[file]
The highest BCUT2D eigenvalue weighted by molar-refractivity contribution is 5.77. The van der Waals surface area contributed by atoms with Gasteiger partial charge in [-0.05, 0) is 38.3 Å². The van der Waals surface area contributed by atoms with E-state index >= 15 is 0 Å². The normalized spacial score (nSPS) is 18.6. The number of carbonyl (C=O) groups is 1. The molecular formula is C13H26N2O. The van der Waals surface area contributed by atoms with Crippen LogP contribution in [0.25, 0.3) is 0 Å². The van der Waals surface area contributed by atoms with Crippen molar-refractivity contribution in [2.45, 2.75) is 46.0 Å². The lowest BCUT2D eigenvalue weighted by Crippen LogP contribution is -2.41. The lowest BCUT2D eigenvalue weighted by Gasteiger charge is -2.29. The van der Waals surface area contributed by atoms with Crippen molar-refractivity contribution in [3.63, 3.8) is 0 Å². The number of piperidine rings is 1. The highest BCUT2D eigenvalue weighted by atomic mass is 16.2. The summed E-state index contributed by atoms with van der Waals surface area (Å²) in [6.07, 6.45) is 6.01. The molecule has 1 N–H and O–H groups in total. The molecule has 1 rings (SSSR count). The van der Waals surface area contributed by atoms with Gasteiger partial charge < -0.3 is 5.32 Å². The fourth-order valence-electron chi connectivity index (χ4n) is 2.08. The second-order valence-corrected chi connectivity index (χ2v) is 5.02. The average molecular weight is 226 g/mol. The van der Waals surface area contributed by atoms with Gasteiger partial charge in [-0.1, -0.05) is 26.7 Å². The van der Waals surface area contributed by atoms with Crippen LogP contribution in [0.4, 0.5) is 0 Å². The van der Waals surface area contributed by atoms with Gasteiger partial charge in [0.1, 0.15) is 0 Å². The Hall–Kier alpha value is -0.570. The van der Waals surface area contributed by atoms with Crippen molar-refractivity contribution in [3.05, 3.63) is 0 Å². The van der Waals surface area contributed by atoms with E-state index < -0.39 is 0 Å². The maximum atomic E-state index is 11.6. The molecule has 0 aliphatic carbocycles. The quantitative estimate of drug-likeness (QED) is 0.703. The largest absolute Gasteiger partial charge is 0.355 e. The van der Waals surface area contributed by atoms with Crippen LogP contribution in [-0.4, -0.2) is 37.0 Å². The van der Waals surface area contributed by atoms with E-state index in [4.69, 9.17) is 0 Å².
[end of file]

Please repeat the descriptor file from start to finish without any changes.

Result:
The highest BCUT2D eigenvalue weighted by molar-refractivity contribution is 5.77. The van der Waals surface area contributed by atoms with Gasteiger partial charge in [-0.05, 0) is 38.3 Å². The van der Waals surface area contributed by atoms with E-state index >= 15 is 0 Å². The normalized spacial score (nSPS) is 18.6. The number of carbonyl (C=O) groups is 1. The molecular formula is C13H26N2O. The van der Waals surface area contributed by atoms with Crippen LogP contribution in [0.25, 0.3) is 0 Å². The van der Waals surface area contributed by atoms with Crippen molar-refractivity contribution in [2.45, 2.75) is 46.0 Å². The lowest BCUT2D eigenvalue weighted by Crippen LogP contribution is -2.41. The lowest BCUT2D eigenvalue weighted by Gasteiger charge is -2.29. The van der Waals surface area contributed by atoms with Crippen molar-refractivity contribution in [3.63, 3.8) is 0 Å². The number of piperidine rings is 1. The highest BCUT2D eigenvalue weighted by atomic mass is 16.2. The summed E-state index contributed by atoms with van der Waals surface area (Å²) in [6.07, 6.45) is 6.01. The molecule has 1 N–H and O–H groups in total. The molecule has 1 rings (SSSR count). The van der Waals surface area contributed by atoms with Gasteiger partial charge < -0.3 is 5.32 Å². The fourth-order valence-electron chi connectivity index (χ4n) is 2.08. The second-order valence-corrected chi connectivity index (χ2v) is 5.02. The average molecular weight is 226 g/mol. The van der Waals surface area contributed by atoms with Gasteiger partial charge in [-0.1, -0.05) is 26.7 Å². The van der Waals surface area contributed by atoms with Crippen LogP contribution in [0.4, 0.5) is 0 Å². The van der Waals surface area contributed by atoms with Gasteiger partial charge in [0.1, 0.15) is 0 Å². The Hall–Kier alpha value is -0.570. The van der Waals surface area contributed by atoms with Crippen molar-refractivity contribution in [3.05, 3.63) is 0 Å². The van der Waals surface area contributed by atoms with E-state index < -0.39 is 0 Å². The maximum atomic E-state index is 11.6. The molecule has 0 aliphatic carbocycles. The quantitative estimate of drug-likeness (QED) is 0.703. The largest absolute Gasteiger partial charge is 0.355 e. The van der Waals surface area contributed by atoms with Crippen LogP contribution in [-0.4, -0.2) is 37.0 Å². The van der Waals surface area contributed by atoms with E-state index in [4.69, 9.17) is 0 Å².